This week, Frederick Uncut producers Heather Mongilio and Wyatt Massey discuss how Frederick County Public Schools handles unannounced drills.

Later, students Laurelle Maubert, a 15-year-old at Saint James School, and Navian Scarlett, a 17-year-old senior at Frederick High School us to talk about their experiences with the drills and how it affects students.

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Railroad Square affordable housing project gaining steam in Brunswick


After more than a year of public hearings and heated debate, the Brunswick City Council voted to send a letter of support for an affordable housing project on the Railroad Square site.

Verdant Development Group will still need to submit a site plan and take other steps — including presenting to the city’s Planning Commission — before the project would be brought back before the council for full approval.

Understanding the full story of the Railroad Square development requires going back more than a year. This week, Frederick Uncut producers Heather Mongilio and Wyatt Massey speak with reporter Kate Masters, who was covering Brunswick when the development was introduced.

Members of the Brunswick community were concerned the affordable housing development would increase crime in the area or hurt local property values, according to Masters.

Later in the episode, Mongilio and Massey discuss the recent updates on the project and how feelings among community members have shifted as the project has been updated. At a public gathering the day before the City Council meeting, several residents who said they were opposed to the project when it was first introduced said they were more willing to see the project move through the planning stages.

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Curbing tobacco use in Frederick


Local and state leaders have turned their attention to tobacco use with a number of events and initiatives in the county to prevent the habit, especially among young people.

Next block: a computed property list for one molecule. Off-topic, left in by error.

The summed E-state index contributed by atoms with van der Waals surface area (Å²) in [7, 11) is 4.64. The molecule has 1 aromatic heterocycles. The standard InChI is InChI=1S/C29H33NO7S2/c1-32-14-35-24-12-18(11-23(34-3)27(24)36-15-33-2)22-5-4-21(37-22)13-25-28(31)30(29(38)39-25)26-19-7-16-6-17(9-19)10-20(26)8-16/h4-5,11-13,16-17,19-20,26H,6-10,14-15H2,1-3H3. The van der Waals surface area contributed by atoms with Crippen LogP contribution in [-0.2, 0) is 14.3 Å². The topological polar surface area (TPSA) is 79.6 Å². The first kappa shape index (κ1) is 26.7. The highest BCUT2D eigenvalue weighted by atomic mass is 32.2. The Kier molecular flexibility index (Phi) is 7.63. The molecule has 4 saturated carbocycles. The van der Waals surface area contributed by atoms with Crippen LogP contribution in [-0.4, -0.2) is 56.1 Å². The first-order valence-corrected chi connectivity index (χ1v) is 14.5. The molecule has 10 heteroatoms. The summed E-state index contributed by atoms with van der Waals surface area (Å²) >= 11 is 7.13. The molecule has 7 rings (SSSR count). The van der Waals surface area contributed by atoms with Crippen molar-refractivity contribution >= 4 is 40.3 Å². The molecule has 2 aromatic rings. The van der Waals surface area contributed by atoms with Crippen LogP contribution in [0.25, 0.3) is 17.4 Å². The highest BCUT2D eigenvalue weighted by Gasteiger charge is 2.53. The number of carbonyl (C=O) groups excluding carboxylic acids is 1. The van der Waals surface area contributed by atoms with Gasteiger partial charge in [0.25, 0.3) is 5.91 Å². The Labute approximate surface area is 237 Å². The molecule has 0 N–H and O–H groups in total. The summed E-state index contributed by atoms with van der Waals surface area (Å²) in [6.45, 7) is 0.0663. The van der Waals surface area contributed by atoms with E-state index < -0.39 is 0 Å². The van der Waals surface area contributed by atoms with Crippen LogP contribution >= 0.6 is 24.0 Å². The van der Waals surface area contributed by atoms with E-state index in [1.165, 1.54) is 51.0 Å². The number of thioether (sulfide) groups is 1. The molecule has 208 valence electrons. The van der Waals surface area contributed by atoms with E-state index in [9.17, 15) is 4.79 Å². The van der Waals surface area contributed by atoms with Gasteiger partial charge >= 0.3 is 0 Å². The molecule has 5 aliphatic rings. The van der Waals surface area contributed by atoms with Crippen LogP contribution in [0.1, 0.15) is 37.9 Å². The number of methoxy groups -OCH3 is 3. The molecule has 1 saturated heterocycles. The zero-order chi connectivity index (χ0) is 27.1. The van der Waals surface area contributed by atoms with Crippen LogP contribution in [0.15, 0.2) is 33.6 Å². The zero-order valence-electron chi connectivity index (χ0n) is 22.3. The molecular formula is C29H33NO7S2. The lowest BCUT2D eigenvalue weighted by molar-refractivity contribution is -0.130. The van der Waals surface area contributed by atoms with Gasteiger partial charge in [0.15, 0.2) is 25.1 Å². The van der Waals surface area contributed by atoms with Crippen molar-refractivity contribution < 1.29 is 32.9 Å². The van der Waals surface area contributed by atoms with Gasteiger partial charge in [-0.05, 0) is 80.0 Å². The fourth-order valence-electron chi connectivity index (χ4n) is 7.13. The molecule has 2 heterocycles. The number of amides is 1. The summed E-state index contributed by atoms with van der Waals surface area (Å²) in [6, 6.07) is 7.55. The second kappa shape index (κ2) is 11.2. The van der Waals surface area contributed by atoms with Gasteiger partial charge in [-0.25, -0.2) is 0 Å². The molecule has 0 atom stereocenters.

This week, Frederick Uncut producers Heather Mongilio and Wyatt Massey speak with several reporters from The Frederick News-Post about stories related to prevention of tobacco use. First, legislative reporter Samantha Hogan discusses how Maryland’s changing the legal age to buy cigarettes, cigars, chewing tobacco and e-cigarettes from 18 to 21 is designed to curb usage.

Later in the episode, city reporter Jeremy Arias talks about a trip to West Frederick Middle School in March for a program hosted by the Asian American Center of Frederick to raise awareness about the health problems with tobacco use. Students rang a bell every 72 seconds to signify the rate in America in which someone dies from a tobacco-related illness.

Finally, Mongilio talks about a trend educators are seeing with children in middle and high school using e-cigarettes. In early April, the Thurmont Addiction Commission held a discussion with parents about vaping and its dangers.

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'A Marriage Con' Part Two


The five-part series “A Marriage Con” details how a man from Western Maryland allegedly stole tens of thousands of dollars from multiple women, including declaring them dead and creating fake accounts in their names.

As the series concludes, producer Heather Mongilio discusses the final articles and the failures in systems established to stop crimes like the ones Williamson is alleged to have done. Mongilio also talks about what questions remain in Williamson’s cases and how